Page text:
GAS Debriefing


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Notes for Facilitators

  • Should ask open ended questions to help steer learners to specific learning objectives while at the same time stimulating learner reflection.
  • Consider team member perspectives including those of the team leader and team member perspective.
  • Show respect to learners and value their input.
  • Should not be overly critical.
  • Report observations (both good and those not in compliance with best practice or preset standards).
  • Should not start by listing all the errors learners make and ask them point blank why they made each mistake.
  • Acknowledge the limitations of the simulation.
  • Refocus group to scenario learning objectives if the group tends to drift away from set objectives.
  • Ask questions to reveal participants thinking processes.
  • Be a content expert or have another person in the room who is a content expert.

Download our GAS Debriefing Free Template Here!

Example of GAS in Practice

Phase Goal Actions Possible Scripts
Gather

(Listen)

(1) Listen to participants to understand how they feel

(2) Identify what happened during the scenario

a) Elicit participants emotional state

b) Request narrative from team leader

c) Request clarifying or supplemental information form team

To All: How do you feel?

To Team Leader: Can you tell us what happened?

To Team members: Can you add to the account?

Analyze

(Guide Reflection)

(1) Assure continuous focus on session objectives

(2) Facilitate participant’s reflection on & analysis of their individual actions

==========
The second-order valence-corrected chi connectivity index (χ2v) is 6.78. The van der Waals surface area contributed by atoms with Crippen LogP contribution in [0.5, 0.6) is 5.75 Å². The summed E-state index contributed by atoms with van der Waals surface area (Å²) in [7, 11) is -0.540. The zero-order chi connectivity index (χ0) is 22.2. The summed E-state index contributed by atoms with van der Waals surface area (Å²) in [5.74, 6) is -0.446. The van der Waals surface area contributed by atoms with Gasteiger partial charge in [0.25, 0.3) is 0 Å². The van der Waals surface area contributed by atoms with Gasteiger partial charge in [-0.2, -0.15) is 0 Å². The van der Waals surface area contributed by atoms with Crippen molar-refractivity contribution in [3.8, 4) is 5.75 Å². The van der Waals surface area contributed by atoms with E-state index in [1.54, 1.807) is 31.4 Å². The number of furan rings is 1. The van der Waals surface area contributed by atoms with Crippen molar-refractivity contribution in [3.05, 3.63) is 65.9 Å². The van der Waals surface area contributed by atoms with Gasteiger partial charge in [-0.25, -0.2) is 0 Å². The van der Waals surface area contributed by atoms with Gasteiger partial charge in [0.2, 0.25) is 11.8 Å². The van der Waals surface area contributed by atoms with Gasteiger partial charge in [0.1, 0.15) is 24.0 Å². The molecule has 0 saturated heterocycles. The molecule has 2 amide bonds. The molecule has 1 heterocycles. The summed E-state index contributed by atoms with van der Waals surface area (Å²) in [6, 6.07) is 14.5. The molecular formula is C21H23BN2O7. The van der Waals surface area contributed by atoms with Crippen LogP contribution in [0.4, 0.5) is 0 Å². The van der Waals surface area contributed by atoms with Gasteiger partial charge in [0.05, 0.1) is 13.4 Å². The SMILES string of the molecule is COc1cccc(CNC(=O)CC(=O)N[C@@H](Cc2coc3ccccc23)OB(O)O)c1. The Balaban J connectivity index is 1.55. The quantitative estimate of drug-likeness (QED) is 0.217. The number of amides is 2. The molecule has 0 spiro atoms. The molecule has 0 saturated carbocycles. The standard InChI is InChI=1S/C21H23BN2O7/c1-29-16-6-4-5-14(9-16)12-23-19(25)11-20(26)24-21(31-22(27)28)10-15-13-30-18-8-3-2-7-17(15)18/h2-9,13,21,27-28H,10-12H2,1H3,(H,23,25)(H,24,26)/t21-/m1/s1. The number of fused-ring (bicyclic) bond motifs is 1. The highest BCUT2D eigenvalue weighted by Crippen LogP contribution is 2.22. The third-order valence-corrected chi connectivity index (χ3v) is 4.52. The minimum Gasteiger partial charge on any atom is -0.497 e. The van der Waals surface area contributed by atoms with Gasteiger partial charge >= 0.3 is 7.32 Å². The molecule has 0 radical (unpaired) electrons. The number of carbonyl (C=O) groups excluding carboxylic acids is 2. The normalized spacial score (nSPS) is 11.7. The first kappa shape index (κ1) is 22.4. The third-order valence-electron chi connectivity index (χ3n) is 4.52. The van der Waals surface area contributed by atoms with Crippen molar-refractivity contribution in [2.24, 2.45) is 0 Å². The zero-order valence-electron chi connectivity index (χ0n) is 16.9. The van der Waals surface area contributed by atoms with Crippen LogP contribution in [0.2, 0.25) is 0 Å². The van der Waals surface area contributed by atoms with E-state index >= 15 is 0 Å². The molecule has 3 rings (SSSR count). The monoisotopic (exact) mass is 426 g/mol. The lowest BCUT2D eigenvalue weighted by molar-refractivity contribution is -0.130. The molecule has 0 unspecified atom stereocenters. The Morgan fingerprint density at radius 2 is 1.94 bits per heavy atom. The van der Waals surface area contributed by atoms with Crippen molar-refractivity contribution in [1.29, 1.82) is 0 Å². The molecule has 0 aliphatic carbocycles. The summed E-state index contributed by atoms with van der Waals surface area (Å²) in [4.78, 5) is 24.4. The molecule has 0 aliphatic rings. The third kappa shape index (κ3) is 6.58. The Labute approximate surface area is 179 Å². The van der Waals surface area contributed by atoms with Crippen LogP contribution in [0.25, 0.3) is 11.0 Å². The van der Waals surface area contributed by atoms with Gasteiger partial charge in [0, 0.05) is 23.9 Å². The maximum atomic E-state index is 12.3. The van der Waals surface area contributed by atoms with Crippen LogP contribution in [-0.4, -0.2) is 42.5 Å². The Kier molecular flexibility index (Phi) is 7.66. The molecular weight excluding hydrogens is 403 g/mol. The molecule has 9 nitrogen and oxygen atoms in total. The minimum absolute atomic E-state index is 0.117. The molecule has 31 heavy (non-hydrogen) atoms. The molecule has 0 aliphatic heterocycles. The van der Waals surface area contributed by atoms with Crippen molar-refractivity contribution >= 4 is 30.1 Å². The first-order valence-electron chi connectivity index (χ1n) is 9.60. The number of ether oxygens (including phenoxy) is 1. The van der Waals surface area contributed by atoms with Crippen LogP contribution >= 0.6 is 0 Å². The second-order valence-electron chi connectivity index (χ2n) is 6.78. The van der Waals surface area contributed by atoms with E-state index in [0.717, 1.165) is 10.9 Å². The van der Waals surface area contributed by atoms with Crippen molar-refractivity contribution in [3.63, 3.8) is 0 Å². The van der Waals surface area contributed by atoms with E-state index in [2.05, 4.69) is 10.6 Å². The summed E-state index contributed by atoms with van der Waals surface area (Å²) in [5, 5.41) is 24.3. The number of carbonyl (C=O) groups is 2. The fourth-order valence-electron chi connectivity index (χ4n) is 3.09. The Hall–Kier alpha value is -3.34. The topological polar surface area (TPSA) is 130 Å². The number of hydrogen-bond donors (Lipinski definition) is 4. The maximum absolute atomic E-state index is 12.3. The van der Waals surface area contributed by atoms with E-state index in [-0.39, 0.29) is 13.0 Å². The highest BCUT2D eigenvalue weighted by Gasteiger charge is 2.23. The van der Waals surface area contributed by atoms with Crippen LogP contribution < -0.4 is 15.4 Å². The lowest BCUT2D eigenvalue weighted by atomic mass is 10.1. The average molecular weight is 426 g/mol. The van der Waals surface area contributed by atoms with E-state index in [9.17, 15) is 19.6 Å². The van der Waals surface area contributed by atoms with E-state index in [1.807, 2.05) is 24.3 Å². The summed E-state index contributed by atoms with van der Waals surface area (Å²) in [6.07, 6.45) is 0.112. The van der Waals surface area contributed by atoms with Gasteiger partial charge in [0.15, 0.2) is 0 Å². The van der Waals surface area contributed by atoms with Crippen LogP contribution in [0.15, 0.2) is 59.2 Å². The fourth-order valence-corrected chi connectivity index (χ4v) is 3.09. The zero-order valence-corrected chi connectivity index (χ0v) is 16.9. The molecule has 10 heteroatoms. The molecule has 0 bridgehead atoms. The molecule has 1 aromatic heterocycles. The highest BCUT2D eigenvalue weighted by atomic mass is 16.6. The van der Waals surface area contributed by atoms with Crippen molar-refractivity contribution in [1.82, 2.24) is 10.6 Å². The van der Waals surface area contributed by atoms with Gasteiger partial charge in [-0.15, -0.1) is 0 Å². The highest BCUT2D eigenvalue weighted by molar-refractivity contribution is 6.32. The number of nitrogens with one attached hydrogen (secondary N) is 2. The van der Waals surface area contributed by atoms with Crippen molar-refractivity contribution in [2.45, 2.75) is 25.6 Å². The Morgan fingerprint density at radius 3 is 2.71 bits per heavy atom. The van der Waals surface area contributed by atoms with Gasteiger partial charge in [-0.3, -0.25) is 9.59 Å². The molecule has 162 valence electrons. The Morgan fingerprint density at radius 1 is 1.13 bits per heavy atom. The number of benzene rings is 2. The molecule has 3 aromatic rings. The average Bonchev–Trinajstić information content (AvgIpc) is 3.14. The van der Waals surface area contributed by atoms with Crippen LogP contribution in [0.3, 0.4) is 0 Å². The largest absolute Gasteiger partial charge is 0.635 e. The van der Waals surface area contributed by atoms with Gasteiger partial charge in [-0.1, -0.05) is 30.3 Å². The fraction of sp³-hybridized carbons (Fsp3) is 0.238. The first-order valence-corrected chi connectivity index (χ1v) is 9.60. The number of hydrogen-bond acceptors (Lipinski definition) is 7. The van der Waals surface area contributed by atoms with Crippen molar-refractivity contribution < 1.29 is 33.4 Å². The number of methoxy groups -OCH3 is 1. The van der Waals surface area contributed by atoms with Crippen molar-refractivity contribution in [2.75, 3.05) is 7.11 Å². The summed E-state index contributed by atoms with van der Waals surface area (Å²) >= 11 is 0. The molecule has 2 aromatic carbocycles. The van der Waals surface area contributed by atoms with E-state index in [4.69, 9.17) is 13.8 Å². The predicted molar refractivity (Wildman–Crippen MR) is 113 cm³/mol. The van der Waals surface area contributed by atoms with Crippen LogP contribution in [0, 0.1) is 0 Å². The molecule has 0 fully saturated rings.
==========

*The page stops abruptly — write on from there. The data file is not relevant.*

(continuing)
(3) Facilitate team’s reflection on & analysis of systems issues

a) Review of accurate record of events

b) Direct/redirect participants to assure continuous focus on session objectives

c) Using Advocacy/Inquiry:

d) Report observations    (correct/incorrect steps)

e) Ask a series of questions to reveal participants’ thinking processes

f) Assist participant to reflect on their performance

g) Using Plus/Delta:

h) Identify systems/team issues: to reinforce the ‘+’ and consider action on the ‘Δ’

I noticed…

Tell me more about…

How did you feel about…

What were you thinking when…

I understand, however, tell me about “X” aspect of the scenario

Let’s refocus – “What’s important is not how its right but what is right for the patient

What systems/teamwork aspects went well?

What systems/teamwork aspects need improvement?

Summarize

(Help learners gather conclusions).

Facilitate identification & review of lessons learned a) Summary of comments or statements.

b) Students identify take away points

Looking at our original objectives, what have we learned?

What will you do differently based on this experience?